Last Saturday I ran the first Live Action Roleplay event that I’ve written plot for. It went rather well, judging by the number of people asking for another one. Here’s a couple of things I took away from it:
Isn’t it great when someone likes your work? When they get in touch to say how much they enjoyed reading a story you wrote, it’s such a wonderful, buzzy feeling. Now imagine watching them read it and hearing their thought processes. Listening in as they discuss it with other people whilst the story unfolds. It’s awesome, and hilarious, and inspiring. I wandered around most of the day with a giggle bubbling in my chest, whilst I eavesdropped on players going ‘but what if it means this?’. The raptor describes this as story vampirism – feeding off other people’s enjoyment of stories.
My name is everwalker and I am a story vampire.
The downside, of course, is that whilst you’re much closer to your audience’s reaction – literally within arm’s reach – you still can’t interfere. You can’t jump in and say ‘that’s wrong’, or ‘the clue is clearly meant to be interpreted this way’. And because they are not just your audience, they’re also your characters, they carry on regardless of your carefully laid plans and vision for the plot arc. It can be difficult. It can also lead you to a place you never expected, and which is frankly better than the one you intended.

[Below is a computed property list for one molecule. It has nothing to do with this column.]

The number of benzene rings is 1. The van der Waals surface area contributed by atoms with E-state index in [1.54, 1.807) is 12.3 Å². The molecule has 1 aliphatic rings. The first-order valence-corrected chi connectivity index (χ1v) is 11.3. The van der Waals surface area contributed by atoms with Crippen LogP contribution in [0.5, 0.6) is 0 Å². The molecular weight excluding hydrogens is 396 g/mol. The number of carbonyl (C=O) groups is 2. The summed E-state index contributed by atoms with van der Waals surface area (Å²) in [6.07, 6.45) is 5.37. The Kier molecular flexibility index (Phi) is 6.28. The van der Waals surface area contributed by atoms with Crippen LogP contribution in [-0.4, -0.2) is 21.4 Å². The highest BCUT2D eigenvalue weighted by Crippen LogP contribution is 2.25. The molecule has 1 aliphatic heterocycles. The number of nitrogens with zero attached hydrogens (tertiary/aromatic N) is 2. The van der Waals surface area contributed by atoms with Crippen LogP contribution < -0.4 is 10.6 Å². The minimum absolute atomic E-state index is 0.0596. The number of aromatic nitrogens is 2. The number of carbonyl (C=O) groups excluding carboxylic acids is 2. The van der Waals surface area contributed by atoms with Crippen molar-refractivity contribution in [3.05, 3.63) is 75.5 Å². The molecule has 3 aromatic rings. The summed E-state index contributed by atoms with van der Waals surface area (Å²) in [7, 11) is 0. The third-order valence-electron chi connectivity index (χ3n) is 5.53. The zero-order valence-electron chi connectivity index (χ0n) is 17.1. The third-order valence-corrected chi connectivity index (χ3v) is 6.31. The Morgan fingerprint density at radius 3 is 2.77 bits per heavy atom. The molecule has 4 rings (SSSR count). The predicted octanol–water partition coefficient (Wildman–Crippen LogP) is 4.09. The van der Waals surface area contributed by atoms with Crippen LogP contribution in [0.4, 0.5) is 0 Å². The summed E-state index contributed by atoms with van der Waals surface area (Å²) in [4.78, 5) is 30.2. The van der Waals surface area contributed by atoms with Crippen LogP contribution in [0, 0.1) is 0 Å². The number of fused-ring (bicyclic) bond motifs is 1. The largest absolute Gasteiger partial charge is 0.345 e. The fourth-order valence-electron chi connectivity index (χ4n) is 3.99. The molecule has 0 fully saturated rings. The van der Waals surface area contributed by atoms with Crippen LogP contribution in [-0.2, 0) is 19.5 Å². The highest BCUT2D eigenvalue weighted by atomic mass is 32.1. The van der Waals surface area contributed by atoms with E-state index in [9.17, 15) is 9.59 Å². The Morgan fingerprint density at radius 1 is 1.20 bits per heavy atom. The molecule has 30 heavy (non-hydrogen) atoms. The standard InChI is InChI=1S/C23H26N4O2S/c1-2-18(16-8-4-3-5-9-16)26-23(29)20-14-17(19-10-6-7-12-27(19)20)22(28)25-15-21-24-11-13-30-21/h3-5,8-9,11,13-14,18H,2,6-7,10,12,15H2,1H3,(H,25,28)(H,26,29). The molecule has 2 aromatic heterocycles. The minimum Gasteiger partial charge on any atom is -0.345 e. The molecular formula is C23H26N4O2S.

This is what happens when multiple creative brains look at one story. They see connections that you never necessarily meant to put there, or had even thought about. They draw conclusions your single mind could never have come up with. They postulate wild theories, some of which even make sense. Then they behave as though those wild theories are real.
Because they are people, they also create inter-personal dynamics that you never saw coming, and that is plot in and of itself. Sometimes it’s crazy, or illogical, or downright weird, but that’s how people behave. It’s a very valuable reminder to a writer like me, as I have a tendency to make my book characters behave in a fairly logical manner. Justifying an action with ‘it seemed like a good idea at the time’ or ‘because I felt like it’ can be perfectly acceptable.
The Power of Narrativium
I spent most of the night after the event lying awake, thinking about what would naturally happen next in the story we told together. There were masses of things left unfinished, consequences to be explored and secrets still to uncover. I had originally stated that the event would be a one-off and, despite the number of people asking for another (and the ego boost that undeniably offered), I’d intended to stick to my guns. But the story isn’t finished and my writer’s brain can’t handle it.
So I am hereby officially saying that London Under: Part 2 will happen. Not because it was fun (and it was), not even because it was requested, but for the sake of the story.